The thing is that cheesy kind of suits the story of Peter Parker. He isn’t the bleak dark reality of Nolan’s batman – he lives in the same (Marvel) world as Tony Stark. Bright, brash and stupid with a wisecracking hero zipping about. From the first tinkles of Danny Elfman’s marvellous score (not his best work, but all is work can surely be classed as ‘samey but magical to listen to’) we know we’re in a cartoon world – we’re here for a laugh.

The film does help create some wonderful moments. Once Parker has been bit by the genetic super spider we open a world full of great touches. There is the simple – yet brilliant – way that Parker’s new found Spidey Senses work – showing his reactions by slowing everything down, there is the humour in Spidey’s wisecracks (here, more than either of the sequels he is the sarcastic hero from the cartoons and comics), there are the wonderful supporting roles.

Ah the supporting roles, and the cameos. Let us start with the Spidey stalwart… Mr Bruce Campbell. His cameos stay funny throughout the trilogy, but I think he seems most at ease. Cocky, garish and decked in Gold, he swaggers and plays the crowd like a poor man’s Elvis. And Campbell plays Elvis exceedingly well.

Then we have Willem Dafoe as Norman Osmond aka The Green Goblin. I love how Raimi’s villains have to struggle with duality. They aren’t evil; they’re always overcome by some for of destructive influence. Here it is the super soldier serum which unleashes one of the greatest ‘crazy faces’ I have ever seen.

Dafoe plays the Green Goblin with an obvious relish. He is a cackling OTT panto villain. He isn’t grounded in reality, he’s not anywhere near it. But, for that very reason, he is an absolute delight to watch. The second best thing in the film.

As the Spiderman trilogy is made roughly 62% more enjoyable by three massive Js. Written in letters which tower over New York. J JONAH JAMESON.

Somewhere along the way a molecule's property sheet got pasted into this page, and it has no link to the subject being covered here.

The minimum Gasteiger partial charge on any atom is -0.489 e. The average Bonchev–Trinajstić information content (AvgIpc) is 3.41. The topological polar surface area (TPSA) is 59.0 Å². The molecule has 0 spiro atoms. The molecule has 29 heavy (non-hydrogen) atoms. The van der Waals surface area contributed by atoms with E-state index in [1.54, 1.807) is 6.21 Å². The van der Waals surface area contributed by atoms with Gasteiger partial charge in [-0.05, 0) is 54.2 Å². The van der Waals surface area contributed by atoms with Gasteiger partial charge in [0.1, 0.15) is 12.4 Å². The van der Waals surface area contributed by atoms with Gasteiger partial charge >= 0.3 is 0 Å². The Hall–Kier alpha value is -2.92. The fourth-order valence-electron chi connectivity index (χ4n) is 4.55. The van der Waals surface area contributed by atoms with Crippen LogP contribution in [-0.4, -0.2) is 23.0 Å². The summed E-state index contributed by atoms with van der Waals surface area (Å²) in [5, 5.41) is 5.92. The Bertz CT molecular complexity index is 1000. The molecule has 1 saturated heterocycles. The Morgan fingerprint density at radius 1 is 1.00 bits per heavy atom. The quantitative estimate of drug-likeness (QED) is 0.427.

Hell yes.

J K Simmons’ portrayal of the Daily Bugle’s editor in chief is one of the most perfect things ever put to celluloid. He is brash, he is angry, he is absolutely ridiculous. There are times when he makes Dafoe look restrained. He is exhaustingly good fun.

But this is important. We need an exciting villain and a bonkers minor character. We need them to keep the energy up. Because, alas, Tobey Maguire and Kirsten Dunst don’t play Peter Parker or MJ as the most exciting people in the world. They’re a bit mopey. A bit quiet. A bit insecure. A lot dull.

I spent my time waiting for Parker to don the mask and become a crap CGI Spiderman swinging through the city…. As at least that is something to watch.

Meanwhile, Mary Jane’s big contribution to the film (besides that award winning kiss) is to dangle off of a bridge as the Green Goblin gives his ultimatum – Save the girl or Save the carriage of children.

Ah, Spidey’s choice.

Of course Meryl Streep never had web slinging powers or it could have all turned out differently.

Spidey saves them both, and the film’s cutest most cringiest moment happens.

Spiderman was released shortly after 9/11 – which meant this original teaser trailer was scrapped pretty promptl

Shame, as it’s cool.

But it does mean that the film lapses into cringe-worthy patriotism as the citizens throw litter at the Green Goblin in a “You mess with Spiderman, you mess with New York” moment.

This theme echoes throughout the film until the final shot where Spidey leaps triumphantly in front of a slowly billowing American flag.

Spiderman – FUCK YEAH!

Thursday, 7 October 2010

I sense great fear in you, Skywalker. You have hate. You have anger. But you don't use them.